• The top three factors impacting traffic congestion that citizens in each city talked about most online were diverse. Delhites chattered about public transportation, weather and the stress of commuting, while Bangaloreans show more concern for their overall driving experience, construction and parking issues, and Mumbaikars are talking about private transportation, accidents and pollution more often.

  • Conversation in Bangalore around parking is viewed three times more negatively than in the other cities.

  • Despite recent infrastructure improvements, less pollution and a solid public transit system, Delhites are experiencing a far higher amount of stress (50 percent) than in Mumbai (29 percent) or Bangalore (34 percent). Most likely, this can be explained by an uptick in rallies and weather events this year, as well as the recent power outage.

  • Surprisingly, sentiment on the topic of construction was relatively positive in Bangalore and Delhi and positive and negative sentiment on infrastructure in each was relatively even. Together, these may suggest that the transportation infrastructure improvements being made over the last two years in each city are beginning to positively impact citizens.

  • Analysis shows that the relative negative sentiment for rush hour (35 percent) is one of the key drivers impacting traffic in Delhi, which may explain why citizens talk about stress significantly more than commuters in Mumbai or Bangalore.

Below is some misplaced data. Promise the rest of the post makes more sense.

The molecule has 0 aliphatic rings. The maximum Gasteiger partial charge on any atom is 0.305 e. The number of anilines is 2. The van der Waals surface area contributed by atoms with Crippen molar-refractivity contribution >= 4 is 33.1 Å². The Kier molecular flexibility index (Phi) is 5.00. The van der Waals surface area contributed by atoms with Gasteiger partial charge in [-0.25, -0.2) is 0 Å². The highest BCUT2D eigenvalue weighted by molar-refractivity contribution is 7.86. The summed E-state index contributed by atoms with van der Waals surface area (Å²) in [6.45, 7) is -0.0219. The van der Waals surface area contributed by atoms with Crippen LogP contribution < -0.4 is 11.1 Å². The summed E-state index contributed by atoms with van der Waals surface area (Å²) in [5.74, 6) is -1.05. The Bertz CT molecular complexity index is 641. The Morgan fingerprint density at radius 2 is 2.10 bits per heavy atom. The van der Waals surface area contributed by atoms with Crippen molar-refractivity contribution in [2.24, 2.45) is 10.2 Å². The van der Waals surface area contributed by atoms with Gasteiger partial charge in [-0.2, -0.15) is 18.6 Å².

• By applying analytics capabilities to the area of social media sentiment, organisations are able to better understand public opinions, and city officials can gain additional insights in order to draw logical conclusions about where they should focus their attentions and resources. For example:

  • Take Bangalore, the technology hub of India. Understanding that most commuters prefer private transportation despite negative sentiment around parking and construction may indicate that city officials should consider if it makes sense to advocate for more commuters to use mass transit and invest in infrastructure that will keep up with demand as more companies locate there.

  • Since Dehlite’s indicate that public transportation is the preferred mode of transportation, city officials could use this insight to study which areas have high ridership and less road traffic and then implement similar actions in highly congested areas.

  • In Mumbai, negative sentiment around traffic and weather at the peak of monsoon season (August) generated 5.5 times more chatter than in November. If the city could measure the fluctuation of public sentiment on these potential causes over time combined with specific weather data like rainfall or temperature, it might be able to better prepare to divert traffic during monsoon season or determine areas where a public safety campaign is needed. “Like all rapidly growing cities across the world, there are infrastructure growing pains in many Indian cities,” said Guru Banavar, Vice President and Chief Technology Officer, Smarter Cities, IBM. “However, when city officials can factor public sentiment – positive, negative or otherwise - around city services like transportation, they can more quickly pinpoint and prioritise areas that are top of mind for their citizens. This could mean more targeted investment, improving a particular city service, more effective communication about a service that is offered, and even surfacing best practices and successful efforts that could be applied to other zones of a city.”
by Staff